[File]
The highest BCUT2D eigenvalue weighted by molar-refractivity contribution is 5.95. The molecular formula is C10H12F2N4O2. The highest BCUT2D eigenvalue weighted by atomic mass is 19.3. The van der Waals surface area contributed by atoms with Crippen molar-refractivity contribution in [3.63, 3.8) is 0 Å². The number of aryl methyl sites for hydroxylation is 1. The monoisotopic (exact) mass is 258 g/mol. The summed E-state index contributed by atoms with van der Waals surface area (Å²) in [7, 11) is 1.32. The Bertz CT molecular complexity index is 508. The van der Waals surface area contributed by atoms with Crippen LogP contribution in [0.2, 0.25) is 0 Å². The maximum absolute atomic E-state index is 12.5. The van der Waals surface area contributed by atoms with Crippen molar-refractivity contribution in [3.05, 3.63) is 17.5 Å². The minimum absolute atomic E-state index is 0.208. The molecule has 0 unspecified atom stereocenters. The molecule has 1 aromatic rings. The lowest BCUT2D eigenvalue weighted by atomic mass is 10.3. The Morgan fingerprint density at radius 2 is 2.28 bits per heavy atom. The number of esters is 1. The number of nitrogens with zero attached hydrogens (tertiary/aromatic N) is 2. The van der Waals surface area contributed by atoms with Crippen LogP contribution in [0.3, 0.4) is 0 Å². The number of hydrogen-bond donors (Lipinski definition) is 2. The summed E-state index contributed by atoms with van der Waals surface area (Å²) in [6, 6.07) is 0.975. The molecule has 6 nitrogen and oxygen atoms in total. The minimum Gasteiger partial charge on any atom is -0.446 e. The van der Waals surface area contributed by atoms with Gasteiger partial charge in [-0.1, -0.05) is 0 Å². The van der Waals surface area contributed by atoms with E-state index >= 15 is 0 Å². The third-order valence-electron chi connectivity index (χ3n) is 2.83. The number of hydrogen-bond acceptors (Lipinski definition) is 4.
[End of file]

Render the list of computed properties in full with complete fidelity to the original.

The highest BCUT2D eigenvalue weighted by molar-refractivity contribution is 5.95. The molecular formula is C10H12F2N4O2. The highest BCUT2D eigenvalue weighted by atomic mass is 19.3. The van der Waals surface area contributed by atoms with Crippen molar-refractivity contribution in [3.63, 3.8) is 0 Å². The number of aryl methyl sites for hydroxylation is 1. The monoisotopic (exact) mass is 258 g/mol. The summed E-state index contributed by atoms with van der Waals surface area (Å²) in [7, 11) is 1.32. The Bertz CT molecular complexity index is 508. The van der Waals surface area contributed by atoms with Crippen LogP contribution in [0.2, 0.25) is 0 Å². The maximum absolute atomic E-state index is 12.5. The van der Waals surface area contributed by atoms with Crippen molar-refractivity contribution in [3.05, 3.63) is 17.5 Å². The minimum absolute atomic E-state index is 0.208. The molecule has 0 unspecified atom stereocenters. The molecule has 1 aromatic rings. The lowest BCUT2D eigenvalue weighted by atomic mass is 10.3. The Morgan fingerprint density at radius 2 is 2.28 bits per heavy atom. The number of esters is 1. The number of nitrogens with zero attached hydrogens (tertiary/aromatic N) is 2. The van der Waals surface area contributed by atoms with Crippen LogP contribution in [0.3, 0.4) is 0 Å². The number of hydrogen-bond donors (Lipinski definition) is 2. The summed E-state index contributed by atoms with van der Waals surface area (Å²) in [6, 6.07) is 0.975. The molecule has 6 nitrogen and oxygen atoms in total. The minimum Gasteiger partial charge on any atom is -0.446 e. The van der Waals surface area contributed by atoms with Gasteiger partial charge in [-0.1, -0.05) is 0 Å². The van der Waals surface area contributed by atoms with E-state index >= 15 is 0 Å². The third-order valence-electron chi connectivity index (χ3n) is 2.83. The number of hydrogen-bond acceptors (Lipinski definition) is 4.